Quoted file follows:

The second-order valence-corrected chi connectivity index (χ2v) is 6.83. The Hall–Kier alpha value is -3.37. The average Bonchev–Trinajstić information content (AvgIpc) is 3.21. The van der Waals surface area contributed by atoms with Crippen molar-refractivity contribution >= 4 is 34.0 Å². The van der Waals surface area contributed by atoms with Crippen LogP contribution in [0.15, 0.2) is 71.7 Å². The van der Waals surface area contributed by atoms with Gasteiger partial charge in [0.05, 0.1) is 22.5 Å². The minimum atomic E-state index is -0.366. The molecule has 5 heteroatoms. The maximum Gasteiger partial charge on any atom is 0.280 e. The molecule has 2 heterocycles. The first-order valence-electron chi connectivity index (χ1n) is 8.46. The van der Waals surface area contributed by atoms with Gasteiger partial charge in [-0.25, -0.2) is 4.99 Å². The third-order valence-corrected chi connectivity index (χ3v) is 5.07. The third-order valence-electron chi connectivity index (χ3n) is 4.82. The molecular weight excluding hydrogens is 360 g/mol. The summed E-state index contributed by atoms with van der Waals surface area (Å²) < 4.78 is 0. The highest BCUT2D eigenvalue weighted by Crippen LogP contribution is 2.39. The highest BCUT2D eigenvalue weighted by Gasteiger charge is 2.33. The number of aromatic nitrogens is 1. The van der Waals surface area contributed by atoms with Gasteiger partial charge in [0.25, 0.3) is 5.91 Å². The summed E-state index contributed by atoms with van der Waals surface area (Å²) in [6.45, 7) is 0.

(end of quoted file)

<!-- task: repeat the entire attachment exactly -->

The second-order valence-corrected chi connectivity index (χ2v) is 6.83. The Hall–Kier alpha value is -3.37. The average Bonchev–Trinajstić information content (AvgIpc) is 3.21. The van der Waals surface area contributed by atoms with Crippen molar-refractivity contribution >= 4 is 34.0 Å². The van der Waals surface area contributed by atoms with Crippen LogP contribution in [0.15, 0.2) is 71.7 Å². The van der Waals surface area contributed by atoms with Gasteiger partial charge in [0.05, 0.1) is 22.5 Å². The minimum atomic E-state index is -0.366. The molecule has 5 heteroatoms. The maximum Gasteiger partial charge on any atom is 0.280 e. The molecule has 2 heterocycles. The first-order valence-electron chi connectivity index (χ1n) is 8.46. The van der Waals surface area contributed by atoms with Gasteiger partial charge in [-0.25, -0.2) is 4.99 Å². The third-order valence-corrected chi connectivity index (χ3v) is 5.07. The third-order valence-electron chi connectivity index (χ3n) is 4.82. The molecular weight excluding hydrogens is 360 g/mol. The summed E-state index contributed by atoms with van der Waals surface area (Å²) < 4.78 is 0. The highest BCUT2D eigenvalue weighted by Crippen LogP contribution is 2.39. The highest BCUT2D eigenvalue weighted by Gasteiger charge is 2.33. The number of aromatic nitrogens is 1. The van der Waals surface area contributed by atoms with Gasteiger partial charge in [0.25, 0.3) is 5.91 Å². The summed E-state index contributed by atoms with van der Waals surface area (Å²) in [6.45, 7) is 0.